b. 2 November 1815, Lincoln,
d. 8 December 1864, Ballintemple,
Boole is the author of the 1854
work: An Investigation of the
Laws of Thought, on which are founded the mathematical theories of
logic and probabilities. A digital
copy of the original may be accessed or a reproduction downloaded
from Project Gutenberg.
Boole's papers on probability are reprinted in Studies in Logic and Probability,
Open Court Publishing Co., 1952.
John Michell wrote a memoir "An
Inquiry into the probable Parallax, and Magnitude of the fixed Stars,
from the Quantity of Light which they afford us, and the particular
Circumstances of their Situation," by the Rev. John Michell, B.D.
F.R.S published in Philosophical
Transactions Vol. LVII, Part 1 (1767), pp. 234-264. Many
years later a letter
by James Forbes regarding this paper to the editors of the Philosphical Magazine dated 13 July
1849 prompted Boole to contribute to this topic.
Boole next posed a problem in conditional probabilities which
ultimately caused him to re-examine his work. The difficulty lies in
some implicit assumptions made by Boole.
Boole also gives the solution in detail in Chapter XX, pages 321-326
of his An Investigation of the
Laws of Thought as Problem I.
- "On the Theory of Probabilities, and in particular on Mitchell's
Problem of the Distribution of Fixed Stars" (Supplement, 1851) Philosophical Magazine, Series 4,
Vol. 1, pp. 521-530. A summary of the controversy is given by Barry
Gower, "Astronomy and Probability: Forbes versus Michell on the
Distribution of Stars," Annals of
Science, 39 (1982), 145-160.
- "Further Observations on the Theory of Probabilities" (1851) Philosophical Magazine, Series 4,
Vol. 2, pp. 96-101.
At this time Henry Wilbraham publishes in the Philosophical Magazine Series 4
Volume 7, "On the Theory of Chances developed in Professor Boole's
'Laws of Thought,' " (Supplement, 1853), pages 465-476.
Boole now replies in two letters and three papers published in the Philosophical Magazine:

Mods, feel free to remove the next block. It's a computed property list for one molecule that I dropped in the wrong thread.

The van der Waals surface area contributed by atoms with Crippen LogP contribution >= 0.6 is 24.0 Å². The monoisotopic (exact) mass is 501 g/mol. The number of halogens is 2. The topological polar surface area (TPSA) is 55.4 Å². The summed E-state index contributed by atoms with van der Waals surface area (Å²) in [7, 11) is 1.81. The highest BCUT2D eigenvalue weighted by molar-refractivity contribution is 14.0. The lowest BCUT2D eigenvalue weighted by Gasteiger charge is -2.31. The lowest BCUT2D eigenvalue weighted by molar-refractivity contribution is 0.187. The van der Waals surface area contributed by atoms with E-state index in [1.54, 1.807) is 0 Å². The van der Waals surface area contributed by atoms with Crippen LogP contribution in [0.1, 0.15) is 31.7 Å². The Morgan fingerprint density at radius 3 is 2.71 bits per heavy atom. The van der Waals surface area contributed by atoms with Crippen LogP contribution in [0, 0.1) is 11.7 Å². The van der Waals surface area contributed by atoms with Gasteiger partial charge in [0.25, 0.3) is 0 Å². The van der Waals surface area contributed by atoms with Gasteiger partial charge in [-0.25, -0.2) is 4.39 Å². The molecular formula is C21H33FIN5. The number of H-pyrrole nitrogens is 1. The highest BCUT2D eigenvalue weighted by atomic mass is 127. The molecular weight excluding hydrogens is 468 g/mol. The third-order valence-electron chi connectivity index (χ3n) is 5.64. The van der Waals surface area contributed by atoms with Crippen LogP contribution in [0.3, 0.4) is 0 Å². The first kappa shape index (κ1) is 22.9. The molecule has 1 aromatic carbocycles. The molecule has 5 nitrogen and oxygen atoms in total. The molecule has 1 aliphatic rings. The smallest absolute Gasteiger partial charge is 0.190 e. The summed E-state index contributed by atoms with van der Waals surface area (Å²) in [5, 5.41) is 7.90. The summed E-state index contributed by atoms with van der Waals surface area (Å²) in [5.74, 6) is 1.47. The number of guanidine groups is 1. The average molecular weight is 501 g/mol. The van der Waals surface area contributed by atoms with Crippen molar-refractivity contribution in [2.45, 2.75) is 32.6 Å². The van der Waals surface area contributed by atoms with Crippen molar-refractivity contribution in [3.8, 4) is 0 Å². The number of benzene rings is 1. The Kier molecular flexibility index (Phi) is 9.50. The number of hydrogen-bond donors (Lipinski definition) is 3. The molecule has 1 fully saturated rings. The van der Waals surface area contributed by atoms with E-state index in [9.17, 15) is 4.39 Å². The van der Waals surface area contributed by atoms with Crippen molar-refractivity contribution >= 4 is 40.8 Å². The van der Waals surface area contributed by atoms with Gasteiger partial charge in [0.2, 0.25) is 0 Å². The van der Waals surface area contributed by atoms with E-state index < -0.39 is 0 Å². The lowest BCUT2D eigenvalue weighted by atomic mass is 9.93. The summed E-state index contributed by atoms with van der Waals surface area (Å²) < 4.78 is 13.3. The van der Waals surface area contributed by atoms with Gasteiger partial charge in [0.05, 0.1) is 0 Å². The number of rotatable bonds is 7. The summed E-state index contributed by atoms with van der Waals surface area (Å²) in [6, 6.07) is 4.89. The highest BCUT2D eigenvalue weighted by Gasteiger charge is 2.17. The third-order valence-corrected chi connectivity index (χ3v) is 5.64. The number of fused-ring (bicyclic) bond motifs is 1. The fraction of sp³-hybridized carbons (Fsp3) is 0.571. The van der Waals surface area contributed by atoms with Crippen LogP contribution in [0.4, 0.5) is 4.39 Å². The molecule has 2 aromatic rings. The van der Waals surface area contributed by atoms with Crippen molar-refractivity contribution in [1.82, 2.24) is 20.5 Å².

Richard Dedekind enters the discussion in defence of Cayley. He
contributes the memoir "Bemerkungen zu einer Aufgabe der
Wahrscheinlichkeitsrechnung," Crelle, Vol. L, (1855), pp.
268-271. This is translated as "Remarks
on a problem in the calculation
of a probability."
Cayley again is published on this same controversy in Philosophical Magazine, Series 4,
Vol. 23 (1862), pp. 361-365 & 470-471. The same may be found in
his Collected Mathematical Papers
Vol. V, pages 80-84 as Item 318. A short note, Item 319 accompanies
this on page 85.
Boole continued to be bedeviled by difficulties with the conjunction of
events and condition probabilties.
-  G. Boole.
"On the application of the Theory of Probabilities to the Question of
the Combination of Testimonies or Judgments," (Keith Prize
Essay, 1857) Edinb. R.S. T. 21 pp. 597-653. See the Studies in Logic and Probability.
Appears as "On the application of the Theory of Probabilities to the Question
of the Combination of Testimonies," in
Proc. Roy. Soc. Edin. 3, 435-442.
- "On the Theory of Probabilities" (1862) Philosophical Transactions Vol.
152, pp. 225-252.  G. Boole."On the Theory of Probabilities," Phil. Trans. 152, pp. 225-252.
Lastly, we note
A Treatise on the Calculus of Finite Differences. Cambridge & London: